SO, YOU WANT TO BE A PRO BASEBALL PLAYER, HANH?
Last updated 6/5/2020 at 2pm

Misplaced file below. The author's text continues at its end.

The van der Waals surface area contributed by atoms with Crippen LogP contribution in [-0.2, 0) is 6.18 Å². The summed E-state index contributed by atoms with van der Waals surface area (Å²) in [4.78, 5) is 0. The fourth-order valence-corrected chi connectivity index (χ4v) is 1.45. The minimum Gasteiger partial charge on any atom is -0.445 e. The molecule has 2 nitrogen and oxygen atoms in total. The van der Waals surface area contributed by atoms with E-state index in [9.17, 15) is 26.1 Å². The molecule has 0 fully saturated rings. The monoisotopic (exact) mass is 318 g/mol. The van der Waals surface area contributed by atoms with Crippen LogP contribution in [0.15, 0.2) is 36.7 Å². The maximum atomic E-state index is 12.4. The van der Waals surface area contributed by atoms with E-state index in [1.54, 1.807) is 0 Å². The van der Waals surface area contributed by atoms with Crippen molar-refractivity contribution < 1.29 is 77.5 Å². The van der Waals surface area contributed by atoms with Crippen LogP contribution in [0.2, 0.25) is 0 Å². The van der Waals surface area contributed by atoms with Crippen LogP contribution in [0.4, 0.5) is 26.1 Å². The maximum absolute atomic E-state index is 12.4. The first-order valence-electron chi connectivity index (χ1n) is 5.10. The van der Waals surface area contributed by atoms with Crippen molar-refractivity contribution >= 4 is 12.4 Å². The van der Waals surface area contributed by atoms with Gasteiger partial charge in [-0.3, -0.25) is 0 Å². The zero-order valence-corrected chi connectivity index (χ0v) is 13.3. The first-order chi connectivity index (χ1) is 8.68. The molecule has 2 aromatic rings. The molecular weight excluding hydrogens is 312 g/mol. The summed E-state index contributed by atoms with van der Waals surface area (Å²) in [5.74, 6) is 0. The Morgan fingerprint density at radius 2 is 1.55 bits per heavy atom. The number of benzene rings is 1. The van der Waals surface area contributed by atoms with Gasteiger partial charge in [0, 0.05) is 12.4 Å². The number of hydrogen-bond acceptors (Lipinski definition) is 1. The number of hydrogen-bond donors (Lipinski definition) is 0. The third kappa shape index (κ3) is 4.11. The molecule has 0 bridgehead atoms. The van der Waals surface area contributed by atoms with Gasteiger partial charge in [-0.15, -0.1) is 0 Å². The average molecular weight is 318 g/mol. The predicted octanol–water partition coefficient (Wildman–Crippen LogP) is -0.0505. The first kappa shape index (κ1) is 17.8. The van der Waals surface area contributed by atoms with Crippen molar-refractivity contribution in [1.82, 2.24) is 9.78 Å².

The current uncertainty about the future of the COVID-19 debacle and of the start of the 2020 major league baseball season has been dominating the sports pages and airwaves for the last three months as we enter June with some progress to this situation. With the 2020 MLB draft set for next week many high school and college prospects are having second thoughts of wanting to be in this draft. High school phenoms are agreeing to attend the college that’s been hot on their tails for the past year or so, while college underclassmen are agreeing to stay and play for their school another year. Many collegiate players who have graduated are having second thoughts about being drafted, mainly because there will only be five rounds instead of around the normal 40 rounds. My grandson, Lt. Logan Smith, decided last month to pursue his military career immediately rather than wait until his professional baseball career is over. Logan, who received his officer’s commission from West Point last month, wrote a nice letter to MLB requesting to have his name taken off of the list of college baseball prospects expected to be drafted next week. He put in his four years on the Army baseball team, playing in Abner Doubleday Stadium--the home field named after the game’s inventor and West Point alumnus-- starting his career as a walk-on Plebe and finishing it prematurely in March being voted the team’s Most Valuable Player. Logan gave the matter of the draft plenty of consideration, even getting in touch with Chris Rowley (West Point Class of 2012), one of the only two West Point graduates to ever play in the major leagues. Rowley is a right-handed pitcher in his ninth season with the Minnesota Twins and as many pro baseball players over age 30 find out, he was offered a minor league contract for 2020 with the assumption he would be elevated to the Twins’ major league team sometime during the season. Rowley recently sent an email to Major League Baseball which went viral foreshadowing to young prospects what it is really like being a professional baseball player. You want to be a baseball player? Here’s the hard truth: “It is becoming increasingly evident that Major League Baseball will do anything they can to pad their pockets, and it’s typically at the expense of the players—notably minor leaguers. The pandemic is no different. “The effects of COVID-19 have been devastating and hardships people across the world are facing are very real. But this is different. Baseball players have been expected to continue training and preparing to face the world’s best when play resumes. Would you continue to perform the physical labors of your job if your pay was cut? “When play was stopped due to COVID-19, MLB agreed to compensate most players between 50% and 145% of their salaries as players are expected to fully continue training. However, many veteran players who signed minor league contracts are being paid on average, less than 10% of their salaries yet are expected to be 100% ready to play. “On April 6, I submitted a proposal to MLB on behalf of many who worked hard to find a solution in an effort to compensate all players fairly. It was heard, acknowledged and ultimately denied in a manner than cannot be characterized as professional. MLB displayed an acute understanding of the dire financial circumstances it was placing its players in and chose not to act. This cannot be written off as an oversight. “The proposal would have added only $4.8 million to the $170 million already allotted from a league that netted $11 billion in revenue last year on the backs of many of those same players. “It would have added 2.8% of what was already being paid and would have helped approximately 500 veteran players stay afloat during play stoppage. The failure to answer that call rests squarely on MLB’s shoulders. “I get wanting to make money. I want to make money. Most people do. But most people don’t marginalize thousands of people across the entire industry to do so. “Major League Baseball and its Clubs’ obsession with the bottom line at the expense of the players—specifically the minor leaguers—has long been present in the game, and it’s past time to hold people accountable for it.” Rowley’s email struck a nerve to some organizations, especially the Houston Astros who announced last weekend they will continue paying their minor league players a $400 per week stipend and extended the benefits through Aug. 31. Others like the Minnesota Twins, Seattle Mariners, Kansas City Royals and San Diego Padres have promised payments through August when the minor league season traditionally would end. The Texas Rangers and Los Angeles Dodgers are among a large group that committed salaries through June. But the Oakland A’s ceased all payments to their prospects after May 31 drawing considerable criticism throughout the industry, according to Saturday’s edition of the Houston Chronicle. KWICKIES…The state of Iowa restarted its high school sports programs Monday, according the ESPN. The baseball and softball teams returned to resume their seasons and prepare for the state playoffs. The NHL players are to be tested for the COVID-19 virus daily if the season is to continue. The cost is $125 per player per day which is expected to run into the millions. The NBA will decide this week on the format to be used to restart the league. ESPN reported that 16 of the 30 general managers said they want the league to come back with just the typical 16 playoff teams, with seedings based on the standings when the season was suspended March 12. The pandemic has caused minor league umpires to suffer a double-whammy in a lost year—no income and no real way to improve their craft. Class AAA umpires are sure to work if and when major league baseball begins play. Vacations, injuries and last- minute emergencies create opportunities for fill-in umps. But for Class AA and below, it’s looking like a shutout. And for some of the 236 minor league umpires, a lost year will mean the end of a career. If major league baseball begins on June 30 as proposed, it will be without each team’s furriest and funniest fans—the mascots—who have been forbidden by MLB from entering the ball park. JUST BETWEEN US…The Major League Baseball Players Association last weekend proposed a 114-game regular season, gave players the right to opt out of the 2020 season entirely, and prorated salaries the two sides agreed upon in March. Players would receive a $100 million advance upon reporting to a second spring training for three weeks and an expanded 14-game playoff format in 2020 and 2021. The proposed regular season would begin June 30 and end Oct. 31. Players have offered to wear microphones on the field to enhance the experience of playing with no fans.